I want to clarify what this, this, book thing is, and also elucidate the tiny amount of knowledge I have about electronic book publishing. And I purposely wrote out the word, “electronic” so that it wouldn’t read as ebook or epub. Those terms have specific meanings. An ebook is a document made up of text, sometimes with pictures, intended to be read on a handheld device like a Kindle or Nook, or a computer reading application. What I hope to achieve with Adobe Digital Publishing Suite is an application itself. It is a dynamic document, part web page, part movie, part game, wrapped up in a custom viewer and posted to the Apple Appstore or Amazon Market.
That having been said, the rest of today’s post deals with how I got to the decision to try and publish this new project in this format.
Self-publishing has a stigma. That you couldn’t sell your manuscript.
When I was sixteen I sent a short story to The New Yorker for consideration. It was called, “The Emblem,” and had no action, really, just a conversation between a young married couple while sitting in a broken down Mercedes. I had been reading Salinger and Updike and Vonnegut, and figured that I would start collecting rejection letters; The New Yorker obliged me. It was strangely validating, even for a moody sixteen year old. Flash forward almost thirty years and I have a few more, somewhat more sophisticated, short stories. One of them, Their Constant Breathing, is about two college friends who come from the Midwest to Silicon Valley in the late nineties to join the dot com gold rush. At some point recently, because I have no editor, I declared it “finished,” And tried to get it accepted for publication. I was naiively haphazard about this. I tried the thing at 52 Stories, Cal Morgan’s extension of Random House, because some friends had published short stories there, and because the site beckons:
“What would you pay for the perfect short story? To read it? To write it? Don’t post your answer. Instead write the story.”
I was Cal Morgan’s 1,000th twitter follower. And I brought to his attention, which got me enough notice that he said he’d read my story. But I didn’t hear from him again. I tried McSweeney’s because I’ve been a subscriber since the beginning, and because, at least originally, McSweeney’s published only writers who weren’t published elsewhere. And I’ve always thought they were cool. I’ve run into Dave Eggers a few times, which illogically made it feel possible that I’d have a chance. I actually mailed them a paper manuscript with a SASE. But I haven’t heard back from them. then my college lit magazine, The Santa Clara Review, but the piece was too long for them – which is also a form of rejection.
the length of the thing was kind of a problem. At close to 10,000 words it was pushing the limits of a short story. My friend, the author Dan Chaon, told me it was a novel, “It has to be,” he told me over the phone from Ohio, “look at all the things you have going on.” That was both an exciting and daunting proclamation. That I could write a novel, and that I wasn’t finished with my story.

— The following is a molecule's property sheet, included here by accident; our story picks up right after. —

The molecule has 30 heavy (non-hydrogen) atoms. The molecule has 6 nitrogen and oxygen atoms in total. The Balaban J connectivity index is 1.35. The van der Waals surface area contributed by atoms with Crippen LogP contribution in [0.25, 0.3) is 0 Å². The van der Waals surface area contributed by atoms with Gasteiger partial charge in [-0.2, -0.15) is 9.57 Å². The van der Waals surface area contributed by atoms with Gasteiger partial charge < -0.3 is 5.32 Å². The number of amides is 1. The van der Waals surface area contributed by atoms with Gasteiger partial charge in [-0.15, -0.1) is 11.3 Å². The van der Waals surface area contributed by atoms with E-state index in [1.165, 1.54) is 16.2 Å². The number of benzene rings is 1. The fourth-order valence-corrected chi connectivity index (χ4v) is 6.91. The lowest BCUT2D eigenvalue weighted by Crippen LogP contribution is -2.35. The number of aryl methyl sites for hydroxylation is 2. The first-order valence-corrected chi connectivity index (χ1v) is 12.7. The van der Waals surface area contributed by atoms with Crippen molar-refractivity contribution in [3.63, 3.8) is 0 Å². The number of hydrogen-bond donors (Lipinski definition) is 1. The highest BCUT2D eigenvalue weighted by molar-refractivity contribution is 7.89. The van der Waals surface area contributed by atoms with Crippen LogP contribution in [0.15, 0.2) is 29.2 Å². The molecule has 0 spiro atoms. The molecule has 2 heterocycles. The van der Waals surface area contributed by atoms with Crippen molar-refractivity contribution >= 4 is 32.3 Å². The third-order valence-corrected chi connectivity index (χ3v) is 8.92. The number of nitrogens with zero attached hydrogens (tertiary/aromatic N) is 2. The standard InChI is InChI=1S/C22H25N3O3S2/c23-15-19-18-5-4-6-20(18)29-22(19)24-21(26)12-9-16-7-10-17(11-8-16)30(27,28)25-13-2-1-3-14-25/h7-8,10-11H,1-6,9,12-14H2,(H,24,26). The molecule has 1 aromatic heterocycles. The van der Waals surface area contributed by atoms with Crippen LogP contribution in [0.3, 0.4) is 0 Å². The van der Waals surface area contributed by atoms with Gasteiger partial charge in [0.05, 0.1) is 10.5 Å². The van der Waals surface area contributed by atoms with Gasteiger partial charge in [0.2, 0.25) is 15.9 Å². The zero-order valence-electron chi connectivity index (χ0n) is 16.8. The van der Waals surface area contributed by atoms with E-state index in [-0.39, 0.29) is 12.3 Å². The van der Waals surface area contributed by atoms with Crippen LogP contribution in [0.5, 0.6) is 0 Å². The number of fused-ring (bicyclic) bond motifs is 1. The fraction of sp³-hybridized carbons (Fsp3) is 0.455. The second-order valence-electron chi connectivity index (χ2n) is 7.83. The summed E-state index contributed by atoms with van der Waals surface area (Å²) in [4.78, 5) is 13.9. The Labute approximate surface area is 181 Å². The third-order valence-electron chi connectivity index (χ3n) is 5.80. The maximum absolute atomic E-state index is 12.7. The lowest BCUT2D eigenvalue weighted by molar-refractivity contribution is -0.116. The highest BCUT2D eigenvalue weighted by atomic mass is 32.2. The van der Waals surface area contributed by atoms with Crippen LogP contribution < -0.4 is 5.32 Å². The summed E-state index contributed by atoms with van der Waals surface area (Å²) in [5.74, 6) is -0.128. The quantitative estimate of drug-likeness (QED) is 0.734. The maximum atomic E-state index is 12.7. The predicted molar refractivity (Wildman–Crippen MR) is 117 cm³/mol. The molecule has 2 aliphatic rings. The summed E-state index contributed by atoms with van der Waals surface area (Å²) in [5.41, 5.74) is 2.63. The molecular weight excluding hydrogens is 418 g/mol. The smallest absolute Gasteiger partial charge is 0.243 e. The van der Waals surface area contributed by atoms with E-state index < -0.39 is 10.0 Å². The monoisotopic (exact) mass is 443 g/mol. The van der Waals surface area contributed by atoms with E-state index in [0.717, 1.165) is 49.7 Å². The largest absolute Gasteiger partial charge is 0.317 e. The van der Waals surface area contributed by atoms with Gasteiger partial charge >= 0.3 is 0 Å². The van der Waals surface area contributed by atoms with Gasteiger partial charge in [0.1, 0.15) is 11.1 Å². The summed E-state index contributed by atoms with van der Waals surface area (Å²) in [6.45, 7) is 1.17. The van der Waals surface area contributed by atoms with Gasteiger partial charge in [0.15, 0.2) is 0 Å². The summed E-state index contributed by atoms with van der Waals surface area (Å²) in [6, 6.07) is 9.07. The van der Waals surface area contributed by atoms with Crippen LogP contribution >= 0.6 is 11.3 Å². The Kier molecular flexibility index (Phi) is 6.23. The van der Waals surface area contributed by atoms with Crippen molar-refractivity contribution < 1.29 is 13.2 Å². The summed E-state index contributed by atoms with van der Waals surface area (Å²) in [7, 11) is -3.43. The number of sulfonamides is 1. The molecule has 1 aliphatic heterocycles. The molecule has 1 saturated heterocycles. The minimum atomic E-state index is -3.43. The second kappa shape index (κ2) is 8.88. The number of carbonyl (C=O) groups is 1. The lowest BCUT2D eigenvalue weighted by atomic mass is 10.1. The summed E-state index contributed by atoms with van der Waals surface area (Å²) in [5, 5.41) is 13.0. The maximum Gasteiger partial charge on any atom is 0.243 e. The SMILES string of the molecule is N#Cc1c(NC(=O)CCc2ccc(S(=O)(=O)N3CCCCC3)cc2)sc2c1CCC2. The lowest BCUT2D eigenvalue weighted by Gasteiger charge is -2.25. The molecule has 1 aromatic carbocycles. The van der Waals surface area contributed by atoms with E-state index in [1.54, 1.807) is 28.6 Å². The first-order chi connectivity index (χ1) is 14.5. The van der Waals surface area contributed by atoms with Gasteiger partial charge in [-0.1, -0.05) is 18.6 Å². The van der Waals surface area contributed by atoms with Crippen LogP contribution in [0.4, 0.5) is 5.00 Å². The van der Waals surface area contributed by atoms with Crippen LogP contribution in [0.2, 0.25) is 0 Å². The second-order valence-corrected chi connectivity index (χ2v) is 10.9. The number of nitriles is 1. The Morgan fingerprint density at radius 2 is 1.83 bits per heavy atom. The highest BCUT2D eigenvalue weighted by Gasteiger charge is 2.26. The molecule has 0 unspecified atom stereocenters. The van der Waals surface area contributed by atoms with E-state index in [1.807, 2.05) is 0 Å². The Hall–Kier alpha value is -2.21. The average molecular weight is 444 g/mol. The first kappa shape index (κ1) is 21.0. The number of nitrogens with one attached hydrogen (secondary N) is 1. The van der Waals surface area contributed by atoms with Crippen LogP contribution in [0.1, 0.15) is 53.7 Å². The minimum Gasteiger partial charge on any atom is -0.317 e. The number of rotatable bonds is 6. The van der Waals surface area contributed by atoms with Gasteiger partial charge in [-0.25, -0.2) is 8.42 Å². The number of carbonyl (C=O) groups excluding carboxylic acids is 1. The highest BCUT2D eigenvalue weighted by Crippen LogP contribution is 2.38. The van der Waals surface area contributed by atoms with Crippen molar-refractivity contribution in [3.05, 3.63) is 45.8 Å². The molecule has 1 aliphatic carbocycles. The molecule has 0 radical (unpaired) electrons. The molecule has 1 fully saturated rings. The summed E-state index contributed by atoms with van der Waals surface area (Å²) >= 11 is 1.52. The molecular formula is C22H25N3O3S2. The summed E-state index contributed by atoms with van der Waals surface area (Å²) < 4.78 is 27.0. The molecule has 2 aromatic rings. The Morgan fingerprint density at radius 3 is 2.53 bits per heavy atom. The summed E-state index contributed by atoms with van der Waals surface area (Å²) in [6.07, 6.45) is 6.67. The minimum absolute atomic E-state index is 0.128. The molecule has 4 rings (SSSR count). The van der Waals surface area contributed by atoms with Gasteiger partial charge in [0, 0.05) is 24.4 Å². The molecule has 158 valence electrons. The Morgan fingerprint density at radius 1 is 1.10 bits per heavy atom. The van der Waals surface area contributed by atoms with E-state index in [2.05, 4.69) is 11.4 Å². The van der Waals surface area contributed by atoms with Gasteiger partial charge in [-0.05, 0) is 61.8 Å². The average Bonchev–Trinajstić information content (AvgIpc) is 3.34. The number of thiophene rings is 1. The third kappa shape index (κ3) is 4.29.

And then Amazon hit me with a clever one-two punch. The jab was Kindle Singles, and the roundhouse was Kindle Direct Publishing. When I read about Kindle Singles on twitter, I was excited.
Compelling Ideas Expressed at Their Natural Length.
Ideas and the words to deliver them should be crafted to their natural length, not to an artificial marketing length that justifies a particular price or a certain format.
Amen, Brother! I was home. I decided to pull the trigger, if for no other reason than to hear the sound of the gun. I sent a short query letter and the first thousand words of my story for consideration in Kindle Singles. The website promised a response in ten days. On or about day three I got an E-Mail from Kindle giving me instructions on how to prepare a story for the Kindle reader. Great, well, this is certainly just a formality, I thought. They’re desperate for content and they want me to have this thing ready to go for when they accept it. But on closer inspection, the message was from Kindle Direct Publishing. Translation: Self publish on Kindle. And a few days later I got a rejection from Kindle Singles. But I still wanted to hear the sound of the gun going off, and so, defeated, I (self) published on Kindle Direct Publishing.
When you publish for Kindle, you are publishing an a text document and converting it to their proprietary format. (the discussion of Kindle so far is pre-Kindle Fire) You can break it into chapters, and pictures and diagrams of limited resolution and size. Nothing too fancy, like drop caps. But it’s simple. In fact there is a plug-in for Adobe InDesign that spits out your finished product. And there is a preview application so you can see what it will look like. You can make it available for free, or charge from ninety-nine cents up to whatever you want. I went for ninety-nine cents: I wanted to feel like an author, but still make it cheap – it was, after all my first manuscript.
I’m not an economist, but let me speculate on what looks to me like free money here for Amazon. The revenue share between you, the author, and Amazon, the publisher, is some percentage based on whether it is in the public domain or you own the copyright. In my case 35%. So far, ten people have bought my story ( I think I know them all, thank you – my sales rank is #356,616.) So my take three-fifty. But Amazon doesn’t send checks less than ten dollars. See? Free money. How many dreamers out there, like me, are earning Amazon <ten dollars each?
But I’m not complaining. I got the full treatment. I have an author’s page on Amazon. Just type in Dan McSweeney at Amazon and see it. And hey, buy my story for ninety-nice cents – if you don’t like it, I’ll send you a dollar, you’ll make a 1% profit.